Saturday, September 5, 2015

Iran owns the Democrats. Obama caved on every demand. Still Iran keep demanding new concessions

Khamenei the Democrat

The Ayatollah issues a new demand on the nuclear deal.

Iranian Foreign Minister Mohammad-Javad Zarif (1st L) delivers a speech at Iran's Majlis (parliament) in Tehran on July 21.ENLARGE
Iranian Foreign Minister Mohammad-Javad Zarif (1st L) delivers a speech at Iran's Majlis (parliament) in Tehran on July 21. PHOTO: AHMAD HALABISAZ/ZUMA PRESS
President Obama got the votes he needs this week to survive Congressional rejection of his Iran deal, and now the Administration is looking to bring a few more Senators on board so Democrats can filibuster a final vote on the deal. If the absence of U.S. democratic accountability disturbs you, consider its expression in Iran.
We aren’t entirely jesting. On Thursday Supreme Leader Ali Khamenei announced that Iran’s parliament, known as the Majlis, would have final say on the nuclear deal. Iranian President Hassan Rouhani has resisted submitting the agreement to parliament, for fear it might reject it or add stipulations.
The Ayatollah begs to differ. “Parliament should not be sidelined on the nuclear deal issue,” he said on state TV. “I don’t have any advice to the parliament about how to examine it, approval or disapproval.” The chairman of the committee tasked with reviewing the agreement says it will present a report on the deal at the end of the month, with a vote expected by mid-October.
The Supreme Leader’s likely purpose is to keep his political options open while pressing for more Western concessions. Mr. Khamenei refused U.S. demands that Iran freeze its ballistic-missile program, or accept no-notice inspections of suspected nuclear sites, and each time he got his way.
Now he says economic sanctions must be permanently lifted and not merely suspended under the “snap-back” mechanism, or he’ll scuttle the entire deal. Tehran-watchers suspect Mr. Khamenei is tipping his hand against the agreement by inviting conservative members of the Majlis to take up his cause. While the parliament has notional power in Iran, its members are vetted by the regime and would never dare defy the Supreme Leader.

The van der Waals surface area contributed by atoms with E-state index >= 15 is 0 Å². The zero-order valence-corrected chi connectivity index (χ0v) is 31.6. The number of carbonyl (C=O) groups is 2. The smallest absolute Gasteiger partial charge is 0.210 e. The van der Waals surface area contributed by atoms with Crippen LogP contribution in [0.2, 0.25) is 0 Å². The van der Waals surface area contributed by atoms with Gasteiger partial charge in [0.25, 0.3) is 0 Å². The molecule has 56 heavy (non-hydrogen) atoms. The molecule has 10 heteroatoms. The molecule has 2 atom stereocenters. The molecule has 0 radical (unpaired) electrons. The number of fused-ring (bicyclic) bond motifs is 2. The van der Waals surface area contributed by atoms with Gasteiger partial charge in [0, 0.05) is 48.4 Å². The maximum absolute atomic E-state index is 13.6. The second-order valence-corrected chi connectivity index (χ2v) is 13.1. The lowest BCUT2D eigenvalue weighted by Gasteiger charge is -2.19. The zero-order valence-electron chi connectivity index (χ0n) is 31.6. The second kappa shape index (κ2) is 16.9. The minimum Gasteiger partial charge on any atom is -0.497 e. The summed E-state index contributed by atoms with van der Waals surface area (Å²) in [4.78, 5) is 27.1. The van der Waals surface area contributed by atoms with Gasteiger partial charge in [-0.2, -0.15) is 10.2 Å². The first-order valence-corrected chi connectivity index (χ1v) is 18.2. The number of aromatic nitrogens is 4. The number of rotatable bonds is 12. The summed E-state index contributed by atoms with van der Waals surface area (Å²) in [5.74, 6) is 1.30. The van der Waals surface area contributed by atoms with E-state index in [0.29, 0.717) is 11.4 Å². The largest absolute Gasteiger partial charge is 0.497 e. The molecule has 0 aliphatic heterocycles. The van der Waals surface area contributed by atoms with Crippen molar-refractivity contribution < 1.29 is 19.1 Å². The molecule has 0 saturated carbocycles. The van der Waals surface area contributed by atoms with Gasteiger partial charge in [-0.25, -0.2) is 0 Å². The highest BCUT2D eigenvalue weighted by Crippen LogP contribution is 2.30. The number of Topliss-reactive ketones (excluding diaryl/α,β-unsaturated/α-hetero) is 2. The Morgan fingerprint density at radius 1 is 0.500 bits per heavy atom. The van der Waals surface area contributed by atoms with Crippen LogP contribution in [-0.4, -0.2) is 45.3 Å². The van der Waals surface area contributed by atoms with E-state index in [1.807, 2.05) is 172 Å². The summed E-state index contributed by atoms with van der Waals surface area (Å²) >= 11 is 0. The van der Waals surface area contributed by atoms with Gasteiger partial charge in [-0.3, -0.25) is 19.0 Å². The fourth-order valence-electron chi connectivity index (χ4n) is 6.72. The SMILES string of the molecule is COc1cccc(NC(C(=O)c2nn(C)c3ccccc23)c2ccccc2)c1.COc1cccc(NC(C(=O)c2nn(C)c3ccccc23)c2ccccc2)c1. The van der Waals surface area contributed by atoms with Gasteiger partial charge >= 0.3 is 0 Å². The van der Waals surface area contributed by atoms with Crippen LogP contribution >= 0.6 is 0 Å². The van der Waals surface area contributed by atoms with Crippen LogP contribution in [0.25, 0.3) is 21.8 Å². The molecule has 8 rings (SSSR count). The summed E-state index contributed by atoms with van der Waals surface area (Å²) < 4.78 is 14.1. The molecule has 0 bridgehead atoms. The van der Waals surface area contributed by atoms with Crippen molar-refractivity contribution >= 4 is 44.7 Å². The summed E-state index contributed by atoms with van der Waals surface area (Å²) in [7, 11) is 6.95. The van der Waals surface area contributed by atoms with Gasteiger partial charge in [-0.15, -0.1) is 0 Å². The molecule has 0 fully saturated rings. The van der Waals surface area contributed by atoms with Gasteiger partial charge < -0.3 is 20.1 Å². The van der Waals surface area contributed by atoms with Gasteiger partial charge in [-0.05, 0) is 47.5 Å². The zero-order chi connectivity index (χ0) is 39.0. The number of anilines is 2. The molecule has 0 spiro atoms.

Mr. Khamenei’s reservations may not go down well with ordinary Iranians eager to see sanctions lifted, but ordinary Iranians lack a say on this or any other subject. Mr. Khamenei has vetoed previous nuclear deals with the West, including a 2009 agreement that would have required Iran to ship most of its enriched uranium to Russia. Each time the West came back with a sweeter deal.
Perhaps the smartest play for the Supreme Leader is to have the Majlis reject the agreement but allow Mr. Rouhani and Foreign Minister Javad Zarif to negotiate a political understanding with the U.S., in which Iran agrees to honor the accord’s outlines—in return for further political concessions on sanctions and inspections.
The Iranians could also make it known through a diplomatic back channel that implementation will depend on U.S. restraint in the region—by keeping U.S. aircraft carriers outside the Persian Gulf, for example, or agreeing to help Shiite militias fighting Islamic State in Syria or Iraq.
Such behavior would be consistent for a regime that knows it can take hostage a diplomatic agreement as easily as it can a foreign reporter. The ultimate result, as John Bolton and others have pointed out, is that a deal that is supposed to solve the Iranian nuclear issue will become another stage in Iran’s long negotiation to free itself from every remaining nuclear and economic constraint.
We noted earlier this week that, by putting up a blocking minority in Congress, the Democrats now own what will follow from the nuclear deal. That’s another way of saying that, on this issue at least, the Ayatollah now owns them. Whatever Iranian “democracy” decides next month on the deal, its Democratic supporters in the U.S. had better steel themselves for a rough ride.

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